Thursday, March 26, 2020

Princess Maria Teresa of Bourbon-Parma (1933-2020)

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HRH Princess Maria Teresa of Bourbon-Parma died today at the Hôpital Cochin Paris. She was 86 years old.   The cause of death was COVID-19. The announcement was made by her younger brother, HRH Prince Sixte Enrico of Bourbon-Parma.  The princess had become ill eight days earlier and was admitted to the hospital yesterday.  She was in excellent health only ten days earlier and had been caring for her two sisters with the help of a nurse.   Princess Maria Teresa remained in the apartment in quarantine for a week before being transferred to the hospital.  She was infected by the nurse who cared for her sisters.

Princess Maria Teresa (Marie Thérèse Cécile Zita Charlotte) was born on July 28, 1933, at Paris, the third of six children of HRH Prince Xavier, Duke of Parma and Piacenza and Madeleine de Bourbon-Busset.

The princess never married.  She is survived by four of her siblings:  HRH Princess Francoise (Princess Edouard Lobkowicz), TRH Princess Cecilie, Princess Marie des Neiges, and Prince Sixte Enrique of  Bourbon-Parma, and six nieces and nephews,  Prince Carlos Xavier, Duke of Parma and Piacenza, HRH Prince Jaime of Bourbon-Parma, HRH Princess Margarita of Bourbon-Parma, HRH Princess Maria-Carolina of Bourbon-Parma (the children of the late HRH Prince Carlos Hugo, Duke of Parma and Piacenza) and HRH Princess Irene of the Netherlands) and HSH Prince Charles-Henri Lobkowicz and HSH Princess Marie Gabrielle Lobkowicz, a nun with Little Sisters of the Poor in the United States.)
TRH Prince Sixte Enrico and Princess Maria Teresa,  courtesy of HRH Prince Sixte Enrico

The Princess lived in Madrid since she was 28 years old.  She was a passionate supporter of Carlism and was nicknamed the Red Princess because she espoused leftist causes.  Empress Zita of Austria (nee Princess Zita of Bourbon-Parma) was her aunt and her godmother.

In 2014, she spoke with the French newspaper, Liberation. The Princess said her father never reigned in Spain, but "fought all of his life to put his dynasty back in the throne."  She shared with her late brother, Carlos Hugo and his wife, Princess Irene, in the "oppression of financial capitalism,"  and became an "effervescent activist of this leftist Carlism, which dreamed of an oxymoronic socialist monarchy."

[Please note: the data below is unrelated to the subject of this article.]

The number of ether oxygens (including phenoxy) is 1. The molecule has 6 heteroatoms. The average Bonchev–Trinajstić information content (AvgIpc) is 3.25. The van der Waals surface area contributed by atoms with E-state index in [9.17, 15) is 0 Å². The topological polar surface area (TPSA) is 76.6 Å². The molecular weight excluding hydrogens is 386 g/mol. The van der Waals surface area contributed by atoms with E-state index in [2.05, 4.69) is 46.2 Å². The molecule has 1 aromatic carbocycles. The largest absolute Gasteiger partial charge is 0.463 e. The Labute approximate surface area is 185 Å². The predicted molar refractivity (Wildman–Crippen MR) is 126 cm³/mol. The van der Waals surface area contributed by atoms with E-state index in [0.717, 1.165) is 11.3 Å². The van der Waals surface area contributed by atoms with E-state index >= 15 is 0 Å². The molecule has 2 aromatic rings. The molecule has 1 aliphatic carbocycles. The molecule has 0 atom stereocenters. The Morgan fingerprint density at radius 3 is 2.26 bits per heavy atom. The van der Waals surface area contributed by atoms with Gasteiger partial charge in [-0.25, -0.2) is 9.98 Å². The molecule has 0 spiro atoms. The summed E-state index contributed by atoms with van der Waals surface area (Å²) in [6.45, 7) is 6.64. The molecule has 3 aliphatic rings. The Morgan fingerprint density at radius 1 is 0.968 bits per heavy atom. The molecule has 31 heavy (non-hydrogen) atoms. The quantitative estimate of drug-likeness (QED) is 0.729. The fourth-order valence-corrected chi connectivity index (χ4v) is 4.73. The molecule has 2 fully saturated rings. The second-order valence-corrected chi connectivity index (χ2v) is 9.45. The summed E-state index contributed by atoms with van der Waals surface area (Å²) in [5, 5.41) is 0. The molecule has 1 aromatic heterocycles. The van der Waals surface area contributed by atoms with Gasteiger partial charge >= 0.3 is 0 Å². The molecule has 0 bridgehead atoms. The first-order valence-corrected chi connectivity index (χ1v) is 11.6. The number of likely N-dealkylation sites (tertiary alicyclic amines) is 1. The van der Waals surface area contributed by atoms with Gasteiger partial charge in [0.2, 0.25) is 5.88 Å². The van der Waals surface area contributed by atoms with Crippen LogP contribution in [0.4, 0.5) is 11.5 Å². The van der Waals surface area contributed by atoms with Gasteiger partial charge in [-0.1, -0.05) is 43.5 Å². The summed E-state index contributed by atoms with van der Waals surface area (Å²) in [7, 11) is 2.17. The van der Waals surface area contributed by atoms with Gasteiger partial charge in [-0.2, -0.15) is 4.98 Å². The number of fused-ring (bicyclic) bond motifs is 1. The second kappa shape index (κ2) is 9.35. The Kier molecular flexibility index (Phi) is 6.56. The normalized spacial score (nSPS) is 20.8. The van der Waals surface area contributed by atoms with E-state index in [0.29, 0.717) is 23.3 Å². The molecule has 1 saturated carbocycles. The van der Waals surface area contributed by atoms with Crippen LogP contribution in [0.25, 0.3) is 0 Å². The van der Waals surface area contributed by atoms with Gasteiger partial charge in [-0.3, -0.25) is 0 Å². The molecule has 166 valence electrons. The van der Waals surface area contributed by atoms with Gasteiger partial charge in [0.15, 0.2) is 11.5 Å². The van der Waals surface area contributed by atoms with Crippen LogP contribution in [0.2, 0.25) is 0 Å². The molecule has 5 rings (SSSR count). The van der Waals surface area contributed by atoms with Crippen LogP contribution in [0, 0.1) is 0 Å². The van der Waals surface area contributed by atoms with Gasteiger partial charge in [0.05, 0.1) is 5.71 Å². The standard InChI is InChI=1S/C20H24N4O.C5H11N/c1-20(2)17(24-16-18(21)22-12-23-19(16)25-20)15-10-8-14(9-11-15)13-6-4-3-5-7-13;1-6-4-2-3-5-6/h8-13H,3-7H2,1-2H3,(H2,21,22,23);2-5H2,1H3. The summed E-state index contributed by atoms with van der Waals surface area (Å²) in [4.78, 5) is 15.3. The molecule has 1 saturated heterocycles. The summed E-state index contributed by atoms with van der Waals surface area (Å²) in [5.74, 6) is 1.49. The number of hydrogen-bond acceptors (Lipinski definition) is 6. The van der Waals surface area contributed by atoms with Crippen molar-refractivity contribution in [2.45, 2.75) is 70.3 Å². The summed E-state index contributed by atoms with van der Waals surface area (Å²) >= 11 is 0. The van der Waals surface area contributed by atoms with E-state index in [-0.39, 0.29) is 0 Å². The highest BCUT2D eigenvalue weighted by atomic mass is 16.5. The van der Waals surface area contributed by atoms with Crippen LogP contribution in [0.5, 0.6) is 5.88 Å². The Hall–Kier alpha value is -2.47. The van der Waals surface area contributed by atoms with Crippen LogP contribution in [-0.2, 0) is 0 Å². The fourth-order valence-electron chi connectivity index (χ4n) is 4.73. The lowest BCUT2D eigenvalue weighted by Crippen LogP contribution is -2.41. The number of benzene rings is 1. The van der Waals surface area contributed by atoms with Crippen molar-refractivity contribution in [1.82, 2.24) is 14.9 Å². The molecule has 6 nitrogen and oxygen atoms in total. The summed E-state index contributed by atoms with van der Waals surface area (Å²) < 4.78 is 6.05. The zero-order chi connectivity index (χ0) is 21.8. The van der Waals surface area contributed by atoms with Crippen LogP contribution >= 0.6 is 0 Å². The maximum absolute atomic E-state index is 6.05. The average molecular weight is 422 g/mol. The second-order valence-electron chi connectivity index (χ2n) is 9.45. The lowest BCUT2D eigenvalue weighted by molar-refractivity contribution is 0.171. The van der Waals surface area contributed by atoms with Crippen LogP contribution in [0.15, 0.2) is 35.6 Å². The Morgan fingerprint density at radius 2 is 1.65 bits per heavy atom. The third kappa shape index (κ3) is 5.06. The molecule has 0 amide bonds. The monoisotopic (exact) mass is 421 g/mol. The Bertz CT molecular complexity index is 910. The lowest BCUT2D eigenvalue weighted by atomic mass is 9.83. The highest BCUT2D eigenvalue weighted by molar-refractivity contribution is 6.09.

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Princess Maria Teresa said: "For us, the socialist idea was not the class struggle but the permanent search for consensus."

Her passion for Carlism never came to fruition.  In the late 1970s, she pursued a decorate in Hispanic Studies at the Sorbonne, and then a doctorate in Sociology in Madrid.  One of her dissertation subjects was "Religious overdetermination in the political field in Ireland" and the only royal highness to subscribe to Liberation, a left-wing French newspaper.

She lived alone.  According to her sister, Cecile,  Marie Teresa enjoyed her independence.  No affairs.   Cecile responded: "She has a very high requirement. If an opportunity had arisen, she would have seized it. But nothing in line with her aspirations has distracted her from her independence cult. ”

In an interview with L'Eventail, also in 2014, to promote her book, Les Bourbon Parme, une famille engagée dans l'histoire,  the princess said of her support for Carlism.  "Through Carlism, I tried to evoke the problem of Spain and in the broader sense that of Europe. We have been very involved, my brother Charles-Hugues, my sisters Cécile and Marie-des-Neiges, in the rebirth of this movement which I hesitate to call "party" because it is a word that does not suit all-to -fact. If you call it that, it is very old because it dates back to 1833. Since its creation, it has consistently defended certain claims. The movement still exists as a party, but when my brother succeeded my father and was considered a legitimate king, we obviously had to leave him. Today, it is my nephew Charles-Xavier who embodies continuity. He also wrote a document when King Juan-Carlos abdicated, not a criticism but rather a proposal for a solution to the expectations of Spanish society."

Princess Maria Teresa wrote seven books, all on Carlism and her family. None have been translated into English.

The funeral will take place on Friday, March 27.  The official announcement was released by her nephew, the Duke of Parma and does not include her eldest sister, Francoise, and her children and her younger brother, Sixte Enrico.  This is due to several decades-long estrangement between the three princess and their late brother, Carlo Hugo, and Princess Francoise and Prince Sixte largely due to political issues.


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